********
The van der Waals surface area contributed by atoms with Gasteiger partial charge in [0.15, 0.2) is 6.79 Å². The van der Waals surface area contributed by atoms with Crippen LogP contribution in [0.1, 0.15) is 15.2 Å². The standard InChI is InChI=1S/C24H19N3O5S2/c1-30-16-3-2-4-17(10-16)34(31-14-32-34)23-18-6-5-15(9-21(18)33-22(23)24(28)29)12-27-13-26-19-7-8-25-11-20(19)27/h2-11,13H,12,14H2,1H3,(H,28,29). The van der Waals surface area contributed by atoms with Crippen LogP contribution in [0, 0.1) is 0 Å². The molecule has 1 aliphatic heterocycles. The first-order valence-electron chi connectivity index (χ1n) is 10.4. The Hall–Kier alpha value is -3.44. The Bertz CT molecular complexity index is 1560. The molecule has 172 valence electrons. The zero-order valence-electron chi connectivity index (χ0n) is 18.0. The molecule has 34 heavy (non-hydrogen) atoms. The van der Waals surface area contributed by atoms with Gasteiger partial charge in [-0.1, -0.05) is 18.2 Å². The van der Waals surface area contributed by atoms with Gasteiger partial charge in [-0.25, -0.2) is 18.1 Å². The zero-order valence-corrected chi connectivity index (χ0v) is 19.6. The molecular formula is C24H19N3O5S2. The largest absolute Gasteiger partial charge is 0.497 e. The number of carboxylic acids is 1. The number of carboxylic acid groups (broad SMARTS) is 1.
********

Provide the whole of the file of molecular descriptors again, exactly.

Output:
The van der Waals surface area contributed by atoms with Gasteiger partial charge in [0.15, 0.2) is 6.79 Å². The van der Waals surface area contributed by atoms with Crippen LogP contribution in [0.1, 0.15) is 15.2 Å². The standard InChI is InChI=1S/C24H19N3O5S2/c1-30-16-3-2-4-17(10-16)34(31-14-32-34)23-18-6-5-15(9-21(18)33-22(23)24(28)29)12-27-13-26-19-7-8-25-11-20(19)27/h2-11,13H,12,14H2,1H3,(H,28,29). The van der Waals surface area contributed by atoms with Crippen LogP contribution in [0, 0.1) is 0 Å². The molecule has 1 aliphatic heterocycles. The first-order valence-electron chi connectivity index (χ1n) is 10.4. The Hall–Kier alpha value is -3.44. The Bertz CT molecular complexity index is 1560. The molecule has 172 valence electrons. The zero-order valence-electron chi connectivity index (χ0n) is 18.0. The molecule has 34 heavy (non-hydrogen) atoms. The van der Waals surface area contributed by atoms with Gasteiger partial charge in [-0.1, -0.05) is 18.2 Å². The van der Waals surface area contributed by atoms with Gasteiger partial charge in [-0.25, -0.2) is 18.1 Å². The zero-order valence-corrected chi connectivity index (χ0v) is 19.6. The molecular formula is C24H19N3O5S2. The largest absolute Gasteiger partial charge is 0.497 e. The number of carboxylic acids is 1. The number of carboxylic acid groups (broad SMARTS) is 1.